Anti-democratic thought. Trump says, “I am the only one who can fix it.” Contrast this to Obama’s “We are the ones we’ve been waiting for.” Trump places no trust in the people’s ability to make their own decisions — he knows best. Of course, even this is a ruse — his concern isn’t the people’s welfare at all.
Management of the state by and for billionaires and generals. Fascism is a state run by and for the rich and the military. When Eisenhower warned of the military-industrial complex he was sending an alarm about American fascists. Trump brags about “my generals” and says he picked a Cabinet of billionaires because they are the “smartest” people. Trump’s legislative and regulatory agendas favor the rich and the military to the exclusion of everyone else.
Creation of an “other” and persecuting those in that category. Hitler had the Jews. Trump has immigrants, Mexicans, Muslims, African-Americans and women — am I leaving anyone out? Take the “Muslim Ban” for example. Trump creates a category of people out of whole cloth — with no serious evidence to base his claims against them — and persecutes them.
Attacks on the press. Hitler used the concept of lugenpresse — the lying press — to discredit any media accounts against him. Trump does the same thing. He talks directly to his followers — through Twitter and rallies and other means — unmediated by the check of press coverage holding him to the facts, because he has convinced those followers that the press are lying and he is the only source of evidence, truth and reality. That’s fascist.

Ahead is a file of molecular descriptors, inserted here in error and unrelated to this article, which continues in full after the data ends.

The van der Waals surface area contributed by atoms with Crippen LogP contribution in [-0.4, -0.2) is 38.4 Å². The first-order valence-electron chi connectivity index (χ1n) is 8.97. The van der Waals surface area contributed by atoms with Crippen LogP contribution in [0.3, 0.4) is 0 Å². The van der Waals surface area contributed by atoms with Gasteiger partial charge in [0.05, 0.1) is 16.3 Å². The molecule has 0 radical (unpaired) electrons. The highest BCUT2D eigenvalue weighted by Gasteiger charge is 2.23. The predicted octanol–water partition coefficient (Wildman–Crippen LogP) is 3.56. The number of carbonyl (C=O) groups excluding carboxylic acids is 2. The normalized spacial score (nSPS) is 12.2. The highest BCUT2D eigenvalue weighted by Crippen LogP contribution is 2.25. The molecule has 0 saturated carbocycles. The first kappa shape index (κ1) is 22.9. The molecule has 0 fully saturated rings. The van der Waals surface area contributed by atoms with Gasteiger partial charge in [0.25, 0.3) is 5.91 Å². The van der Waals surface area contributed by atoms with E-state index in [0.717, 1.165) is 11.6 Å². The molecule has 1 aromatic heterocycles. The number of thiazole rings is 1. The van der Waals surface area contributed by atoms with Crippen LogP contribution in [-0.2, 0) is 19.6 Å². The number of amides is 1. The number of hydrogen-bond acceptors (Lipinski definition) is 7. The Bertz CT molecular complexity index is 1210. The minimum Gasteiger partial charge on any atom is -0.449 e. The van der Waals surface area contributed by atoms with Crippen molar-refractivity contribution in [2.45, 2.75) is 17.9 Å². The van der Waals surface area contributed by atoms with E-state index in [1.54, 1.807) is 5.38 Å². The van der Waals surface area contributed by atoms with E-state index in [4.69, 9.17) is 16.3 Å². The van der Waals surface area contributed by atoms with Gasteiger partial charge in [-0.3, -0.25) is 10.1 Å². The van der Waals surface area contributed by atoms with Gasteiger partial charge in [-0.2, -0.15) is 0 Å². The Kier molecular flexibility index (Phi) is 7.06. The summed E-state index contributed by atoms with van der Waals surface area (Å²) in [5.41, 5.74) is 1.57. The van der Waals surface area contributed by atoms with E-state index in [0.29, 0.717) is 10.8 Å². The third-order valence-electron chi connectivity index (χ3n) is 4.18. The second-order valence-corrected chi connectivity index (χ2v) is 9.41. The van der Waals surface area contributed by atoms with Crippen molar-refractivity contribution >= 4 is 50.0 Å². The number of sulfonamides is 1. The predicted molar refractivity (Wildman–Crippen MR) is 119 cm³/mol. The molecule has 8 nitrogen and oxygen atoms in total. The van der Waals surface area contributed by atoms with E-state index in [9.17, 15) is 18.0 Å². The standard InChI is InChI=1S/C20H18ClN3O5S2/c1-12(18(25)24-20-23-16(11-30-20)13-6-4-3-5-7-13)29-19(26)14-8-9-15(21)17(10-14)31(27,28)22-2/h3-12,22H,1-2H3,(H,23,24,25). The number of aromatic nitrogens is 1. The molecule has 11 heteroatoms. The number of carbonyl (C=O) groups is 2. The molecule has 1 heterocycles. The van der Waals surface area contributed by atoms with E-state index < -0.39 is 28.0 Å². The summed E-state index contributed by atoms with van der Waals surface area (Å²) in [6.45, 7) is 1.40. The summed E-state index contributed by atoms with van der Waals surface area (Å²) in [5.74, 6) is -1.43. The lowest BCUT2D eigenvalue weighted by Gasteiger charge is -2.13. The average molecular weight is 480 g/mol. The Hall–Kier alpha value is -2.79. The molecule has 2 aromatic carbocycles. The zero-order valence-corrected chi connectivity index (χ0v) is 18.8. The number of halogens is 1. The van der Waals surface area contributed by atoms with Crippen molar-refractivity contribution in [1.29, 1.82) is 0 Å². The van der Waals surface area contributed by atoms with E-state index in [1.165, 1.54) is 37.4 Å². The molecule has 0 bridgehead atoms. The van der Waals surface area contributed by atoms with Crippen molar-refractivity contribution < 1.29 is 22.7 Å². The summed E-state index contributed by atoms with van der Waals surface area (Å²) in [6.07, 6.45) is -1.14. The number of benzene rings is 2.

One party state. Trump said early in his administration, “Who cares what the Democrats think.” He later has contradicted that on occasions as a tactical maneuver as he moves towards his goal, but the statement is an escalation of Mitch McConnell’s statement at the beginning of the Obama administration that he wanted Obama to fail. Trump wasn’t just saying that he wanted to beat the Democrats badly in a political contest. He was saying that they were powerless and not to be listened to at all.
Personality cult. The fascist leader must be flattered and praised, and be treated as superior to all human beings. This establishes his supreme authority. The video of Cabinet officers going around the table and fawning on the President shows that there is more than one Fascist in the White House.
Dictatorship. Trump said during the campaign that “the Constitution is a good thing, up to a point.” He was saying that our system could get us killed and we needed a strongman to protect us. Trump routinely disparages judges. He makes a big display of the signing of Executive Orders as decrees from on high. He has re-invented the Executive Order to be a proclamation from the dictator.